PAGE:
Cable is aware of, and welcomes, the legal action being mounted by Best for Britain to try to compel Mrs May to hold a second referendum. “I think it is quite useful to have these legal challenges. We saw how Gina Miller completely changed the weather by the case she brought against the government so I think it is helpful to see that they act within the law and the constitution. I would say though that at the end of the day it will have to be for parliament, rather than the courts, to decide if we as a country drop Article 50. Similarly, having a popular vote on the final deal would be a decision of Parliament, rather than the courts’.”
In the meantime, scarcely a week goes by without a new party being set up to challenge Brexit – something that Cable clearly finds tiring. “The fact there is a multiplicity of them says it all. They obviously don’t understand how the British voting system works. They are mostly, so far as I can see, driven by one or two rich individuals who are doing it as some kind of vanity project. They are not serious. It is not helpful as instead of having a highly focused single united force a lot of energy is being dissipated. I think there is more coherence among the various campaigning groups, but, again, I would rather we all came together under one umbrella as we don’t need what I call the Narcissism of small differences. Still, there is a co-ordinating group I sit on with Anna Soubry, Chuka, Dominic Grieve and Chris Leslie, among others, and they are a good group and they are workmanlike so we have at least got to that stage.”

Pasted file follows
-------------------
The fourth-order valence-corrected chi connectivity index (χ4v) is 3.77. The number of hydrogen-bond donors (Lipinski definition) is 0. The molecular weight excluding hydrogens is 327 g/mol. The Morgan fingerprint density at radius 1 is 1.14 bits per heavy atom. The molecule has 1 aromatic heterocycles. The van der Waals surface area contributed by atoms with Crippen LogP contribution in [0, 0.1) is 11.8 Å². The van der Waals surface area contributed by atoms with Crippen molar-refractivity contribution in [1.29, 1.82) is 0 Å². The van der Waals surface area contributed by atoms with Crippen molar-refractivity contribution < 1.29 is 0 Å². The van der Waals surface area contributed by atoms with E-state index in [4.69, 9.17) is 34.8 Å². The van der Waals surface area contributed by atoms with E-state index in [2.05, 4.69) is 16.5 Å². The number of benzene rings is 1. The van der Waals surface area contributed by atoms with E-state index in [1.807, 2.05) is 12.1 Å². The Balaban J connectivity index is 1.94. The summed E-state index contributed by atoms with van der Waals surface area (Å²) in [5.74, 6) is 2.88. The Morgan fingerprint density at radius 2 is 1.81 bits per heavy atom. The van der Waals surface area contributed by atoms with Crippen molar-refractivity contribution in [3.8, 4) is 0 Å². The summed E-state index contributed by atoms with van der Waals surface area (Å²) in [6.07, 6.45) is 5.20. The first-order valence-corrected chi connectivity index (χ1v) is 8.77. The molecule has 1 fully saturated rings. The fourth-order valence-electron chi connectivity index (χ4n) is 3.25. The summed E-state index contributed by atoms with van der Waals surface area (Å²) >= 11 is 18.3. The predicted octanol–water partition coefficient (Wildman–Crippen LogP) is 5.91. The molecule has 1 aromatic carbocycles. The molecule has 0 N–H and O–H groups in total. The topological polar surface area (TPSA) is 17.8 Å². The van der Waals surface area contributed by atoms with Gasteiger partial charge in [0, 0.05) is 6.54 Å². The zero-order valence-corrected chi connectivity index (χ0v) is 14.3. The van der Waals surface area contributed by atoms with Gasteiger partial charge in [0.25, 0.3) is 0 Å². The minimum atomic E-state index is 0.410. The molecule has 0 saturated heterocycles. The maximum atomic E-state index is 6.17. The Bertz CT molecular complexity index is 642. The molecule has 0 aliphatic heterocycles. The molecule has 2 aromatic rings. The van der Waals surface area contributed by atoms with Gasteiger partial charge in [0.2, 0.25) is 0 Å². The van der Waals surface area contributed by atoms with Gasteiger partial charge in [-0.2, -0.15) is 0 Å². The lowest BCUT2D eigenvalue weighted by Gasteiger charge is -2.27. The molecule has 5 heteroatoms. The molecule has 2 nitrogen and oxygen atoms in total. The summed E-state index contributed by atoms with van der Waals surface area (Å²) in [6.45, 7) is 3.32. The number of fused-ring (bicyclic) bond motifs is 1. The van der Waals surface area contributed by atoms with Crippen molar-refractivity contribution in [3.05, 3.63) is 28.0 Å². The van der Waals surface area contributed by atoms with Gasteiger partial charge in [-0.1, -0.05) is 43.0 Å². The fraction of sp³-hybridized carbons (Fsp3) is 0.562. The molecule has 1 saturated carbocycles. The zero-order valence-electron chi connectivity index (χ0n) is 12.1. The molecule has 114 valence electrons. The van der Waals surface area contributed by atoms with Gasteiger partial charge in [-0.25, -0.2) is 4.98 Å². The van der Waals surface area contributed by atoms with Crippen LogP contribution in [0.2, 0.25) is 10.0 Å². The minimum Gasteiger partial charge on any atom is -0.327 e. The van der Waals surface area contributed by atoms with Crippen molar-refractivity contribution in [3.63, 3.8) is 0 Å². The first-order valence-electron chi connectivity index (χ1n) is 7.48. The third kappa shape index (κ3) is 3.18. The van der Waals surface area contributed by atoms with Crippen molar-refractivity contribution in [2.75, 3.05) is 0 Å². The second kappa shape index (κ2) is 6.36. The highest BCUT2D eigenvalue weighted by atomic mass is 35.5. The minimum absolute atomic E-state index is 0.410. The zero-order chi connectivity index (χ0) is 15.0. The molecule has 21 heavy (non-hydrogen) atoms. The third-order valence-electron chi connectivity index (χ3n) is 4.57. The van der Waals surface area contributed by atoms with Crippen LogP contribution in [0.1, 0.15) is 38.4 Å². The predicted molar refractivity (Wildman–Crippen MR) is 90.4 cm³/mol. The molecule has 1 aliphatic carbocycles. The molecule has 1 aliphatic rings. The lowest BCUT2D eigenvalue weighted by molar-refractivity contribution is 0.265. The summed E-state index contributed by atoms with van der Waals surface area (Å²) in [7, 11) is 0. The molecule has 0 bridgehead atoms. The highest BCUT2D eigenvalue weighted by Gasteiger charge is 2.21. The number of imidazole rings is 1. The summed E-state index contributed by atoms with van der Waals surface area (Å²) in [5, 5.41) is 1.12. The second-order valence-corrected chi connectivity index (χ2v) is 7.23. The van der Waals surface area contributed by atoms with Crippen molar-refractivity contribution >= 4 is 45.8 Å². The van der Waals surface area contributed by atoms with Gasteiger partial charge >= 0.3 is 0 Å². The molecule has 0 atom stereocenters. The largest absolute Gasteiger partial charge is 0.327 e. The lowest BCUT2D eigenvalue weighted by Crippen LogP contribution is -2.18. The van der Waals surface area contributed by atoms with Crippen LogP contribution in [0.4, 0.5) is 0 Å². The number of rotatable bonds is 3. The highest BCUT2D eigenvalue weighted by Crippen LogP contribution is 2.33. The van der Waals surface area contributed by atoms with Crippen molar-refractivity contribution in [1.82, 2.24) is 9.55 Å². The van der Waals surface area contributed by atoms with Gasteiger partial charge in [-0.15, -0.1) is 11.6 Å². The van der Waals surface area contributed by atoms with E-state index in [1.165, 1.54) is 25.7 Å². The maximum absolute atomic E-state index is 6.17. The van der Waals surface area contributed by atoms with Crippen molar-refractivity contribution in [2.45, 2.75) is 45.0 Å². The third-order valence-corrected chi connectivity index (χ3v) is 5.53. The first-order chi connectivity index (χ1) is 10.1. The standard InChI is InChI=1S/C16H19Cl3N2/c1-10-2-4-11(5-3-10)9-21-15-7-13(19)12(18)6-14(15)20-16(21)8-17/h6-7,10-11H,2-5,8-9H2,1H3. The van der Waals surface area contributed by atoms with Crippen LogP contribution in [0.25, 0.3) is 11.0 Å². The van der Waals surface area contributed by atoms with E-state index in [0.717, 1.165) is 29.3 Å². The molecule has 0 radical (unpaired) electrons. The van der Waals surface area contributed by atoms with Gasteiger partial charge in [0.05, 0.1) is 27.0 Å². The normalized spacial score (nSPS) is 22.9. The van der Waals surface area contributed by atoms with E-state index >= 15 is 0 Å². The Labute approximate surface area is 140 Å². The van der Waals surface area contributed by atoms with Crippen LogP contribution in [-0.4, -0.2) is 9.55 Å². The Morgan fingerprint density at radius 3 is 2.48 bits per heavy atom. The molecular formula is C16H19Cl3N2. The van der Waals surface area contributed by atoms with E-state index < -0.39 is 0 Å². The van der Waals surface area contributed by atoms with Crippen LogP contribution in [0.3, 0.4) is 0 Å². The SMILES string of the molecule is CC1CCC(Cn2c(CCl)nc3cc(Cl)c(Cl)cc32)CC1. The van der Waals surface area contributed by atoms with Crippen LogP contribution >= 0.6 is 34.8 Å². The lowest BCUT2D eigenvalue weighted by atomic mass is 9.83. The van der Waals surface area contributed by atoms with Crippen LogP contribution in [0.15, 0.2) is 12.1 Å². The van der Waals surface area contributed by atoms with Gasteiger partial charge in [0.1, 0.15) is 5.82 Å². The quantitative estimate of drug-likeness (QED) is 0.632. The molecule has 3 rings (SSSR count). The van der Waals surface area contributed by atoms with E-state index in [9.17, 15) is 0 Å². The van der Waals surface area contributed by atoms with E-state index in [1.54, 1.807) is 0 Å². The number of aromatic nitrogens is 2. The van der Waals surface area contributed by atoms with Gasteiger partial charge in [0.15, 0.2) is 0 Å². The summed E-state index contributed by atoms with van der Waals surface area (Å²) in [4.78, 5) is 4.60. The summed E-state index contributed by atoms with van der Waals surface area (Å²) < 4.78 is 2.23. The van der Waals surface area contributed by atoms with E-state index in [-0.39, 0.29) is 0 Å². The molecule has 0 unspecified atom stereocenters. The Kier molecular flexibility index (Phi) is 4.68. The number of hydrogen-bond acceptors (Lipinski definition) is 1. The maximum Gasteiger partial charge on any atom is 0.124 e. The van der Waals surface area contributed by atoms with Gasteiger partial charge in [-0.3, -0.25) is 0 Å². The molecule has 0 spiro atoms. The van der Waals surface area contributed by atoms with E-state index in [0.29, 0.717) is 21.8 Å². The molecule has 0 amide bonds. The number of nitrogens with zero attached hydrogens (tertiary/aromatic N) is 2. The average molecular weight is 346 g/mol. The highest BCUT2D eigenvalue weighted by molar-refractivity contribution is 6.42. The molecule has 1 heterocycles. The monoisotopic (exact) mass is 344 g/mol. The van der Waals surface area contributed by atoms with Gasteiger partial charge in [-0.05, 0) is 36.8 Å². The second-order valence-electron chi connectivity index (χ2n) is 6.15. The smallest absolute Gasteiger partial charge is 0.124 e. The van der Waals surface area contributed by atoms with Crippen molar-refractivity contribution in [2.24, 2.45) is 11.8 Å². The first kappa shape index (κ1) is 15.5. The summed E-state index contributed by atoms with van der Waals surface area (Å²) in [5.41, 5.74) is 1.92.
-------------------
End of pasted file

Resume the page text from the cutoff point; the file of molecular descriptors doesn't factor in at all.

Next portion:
For a man of 74, Cable has extraordinary energy – he was back in London and in the Today studio for just after 7 this morning to he hectored by Humphrys over the “white faces” line in his speech – and he remains at heart optimistic that Brexit will soon be consigned to the ashcan of history. “The polling on that shows people are coming around to our way of thinking, slowly but surely. I think it is important people do believe it can be stopped because the biggest problem we have now is the slightly fatalistic view that nothing can be done. It can be done and it will be done, believe me, because Brexit is simply wrong.”